Dr. Chauncey W. Crandall, author of Dr. Crandall’s Heart Health Report newsletter, is chief of the Cardiac Transplant Program at the world-renowned Palm Beach Cardiovascular Clinic in Palm Beach Gardens, Fla. He practices interventional, vascular, and transplant cardiology. Dr. Crandall received his post-graduate training at Yale University School of Medicine, where he also completed three years of research in the Cardiovascular Surgery Division. Dr. Crandall regularly lectures nationally and internationally on preventive cardiology, cardiology healthcare of the elderly, healing, interventional cardiology, and heart transplants. Known as the “Christian physician,” Dr. Crandall has been heralded for his values and message of hope to all his heart patients.

Tags: sodium | blood pressure | restaurants | weight

Eating Out Is Bad News

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Tuesday, 15 May 2018 04:30 PM Current | Bio | Archive

So you’ve banished the saltshaker from your table, and you season your food with herbs and spices. But for some reason it doesn’t seem to be lowering your blood pressure.

The problem is that more than 75 percent of the sodium we consume comes not from the saltshaker, but from processed foods we buy at the supermarket.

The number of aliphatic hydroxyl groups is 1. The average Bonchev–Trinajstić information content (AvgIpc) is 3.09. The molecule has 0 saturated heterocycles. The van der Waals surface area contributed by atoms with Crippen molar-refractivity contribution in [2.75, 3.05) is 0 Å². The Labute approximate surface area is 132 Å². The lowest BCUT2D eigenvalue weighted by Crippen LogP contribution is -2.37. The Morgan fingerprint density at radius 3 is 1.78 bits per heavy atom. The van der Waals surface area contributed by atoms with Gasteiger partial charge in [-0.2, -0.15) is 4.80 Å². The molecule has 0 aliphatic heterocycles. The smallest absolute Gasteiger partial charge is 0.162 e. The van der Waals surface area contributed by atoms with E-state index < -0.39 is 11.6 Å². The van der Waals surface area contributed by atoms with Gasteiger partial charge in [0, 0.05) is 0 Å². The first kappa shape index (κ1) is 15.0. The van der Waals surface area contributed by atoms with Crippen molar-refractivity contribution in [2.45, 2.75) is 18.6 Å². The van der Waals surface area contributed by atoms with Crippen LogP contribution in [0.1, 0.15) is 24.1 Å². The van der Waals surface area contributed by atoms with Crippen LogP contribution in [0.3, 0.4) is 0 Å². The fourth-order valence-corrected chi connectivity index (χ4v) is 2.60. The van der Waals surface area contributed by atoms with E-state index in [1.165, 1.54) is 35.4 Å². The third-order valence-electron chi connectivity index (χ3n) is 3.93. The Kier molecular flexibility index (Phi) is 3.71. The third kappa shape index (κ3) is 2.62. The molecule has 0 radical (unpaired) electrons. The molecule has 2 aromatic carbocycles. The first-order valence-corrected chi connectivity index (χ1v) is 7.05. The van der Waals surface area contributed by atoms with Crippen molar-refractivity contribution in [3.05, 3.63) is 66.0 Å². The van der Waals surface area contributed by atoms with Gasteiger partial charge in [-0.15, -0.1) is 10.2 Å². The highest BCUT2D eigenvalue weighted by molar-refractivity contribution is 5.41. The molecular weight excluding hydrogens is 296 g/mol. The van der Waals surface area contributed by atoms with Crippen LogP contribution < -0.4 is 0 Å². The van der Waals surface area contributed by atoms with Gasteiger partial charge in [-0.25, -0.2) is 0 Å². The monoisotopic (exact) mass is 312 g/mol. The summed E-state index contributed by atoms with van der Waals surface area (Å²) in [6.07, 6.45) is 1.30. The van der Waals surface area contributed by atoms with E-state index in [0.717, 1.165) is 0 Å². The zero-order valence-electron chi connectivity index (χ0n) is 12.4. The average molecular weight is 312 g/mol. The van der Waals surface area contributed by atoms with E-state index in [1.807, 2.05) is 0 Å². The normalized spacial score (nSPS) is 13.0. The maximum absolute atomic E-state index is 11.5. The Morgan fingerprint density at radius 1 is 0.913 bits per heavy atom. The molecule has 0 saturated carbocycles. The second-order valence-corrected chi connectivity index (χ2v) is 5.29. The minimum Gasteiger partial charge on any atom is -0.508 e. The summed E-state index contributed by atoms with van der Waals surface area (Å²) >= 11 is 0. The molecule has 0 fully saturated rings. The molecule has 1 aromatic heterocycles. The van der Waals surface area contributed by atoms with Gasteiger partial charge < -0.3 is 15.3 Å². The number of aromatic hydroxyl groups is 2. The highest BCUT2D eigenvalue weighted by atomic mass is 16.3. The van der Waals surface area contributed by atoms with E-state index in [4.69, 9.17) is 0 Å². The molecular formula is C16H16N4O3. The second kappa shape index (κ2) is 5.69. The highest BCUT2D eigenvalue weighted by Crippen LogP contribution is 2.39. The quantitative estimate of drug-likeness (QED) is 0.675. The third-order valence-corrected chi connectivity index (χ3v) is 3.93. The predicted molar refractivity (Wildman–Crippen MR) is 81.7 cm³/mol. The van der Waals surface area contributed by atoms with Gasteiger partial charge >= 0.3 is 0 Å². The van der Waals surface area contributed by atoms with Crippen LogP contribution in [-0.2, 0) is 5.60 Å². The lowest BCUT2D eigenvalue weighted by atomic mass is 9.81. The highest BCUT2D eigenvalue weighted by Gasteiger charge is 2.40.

Sodium is added to virtually everything: canned soups, salad dressings, cereals, breads. Look at any item in your cupboard, and it’s likely you’ll see added salt of one form or another.

Eating out is also to blame. According to the latest statistics, 83 percent of Americans visit fast food restaurants, and just over 68 percent visit casual dining eateries at least once a week.

Unfortunately, that’s bad news. A Duke University study showed that eating meals outside the home can raise blood pressure, even in healthy young adults.

Researchers surveyed 501 university-going young adults aged 18 to 40 years in Singapore, and took data on blood pressure, weight, activity levels, and meals eaten outside of the home.

They found that 27.4 percent of the population had prehypertension, meaning mildly elevated blood pressure.

They also found that 38 percent ate 12 meals away from home per week, and that those who did this more often were likely to weigh more, exercise less, smoke, and have higher blood pressure.

The researchers also found that the more the students ate out, the higher their blood pressure would be. In fact, eating just one meal out raised the odds of prehypertension by 6 percent.

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Researchers surveyed 501 university-going young adults aged 18 to 40 years in Singapore, and took data on blood pressure, weight, activity levels, and meals eaten outside of the home.
sodium, blood pressure, restaurants, weight
257
2018-30-15
Tuesday, 15 May 2018 04:30 PM
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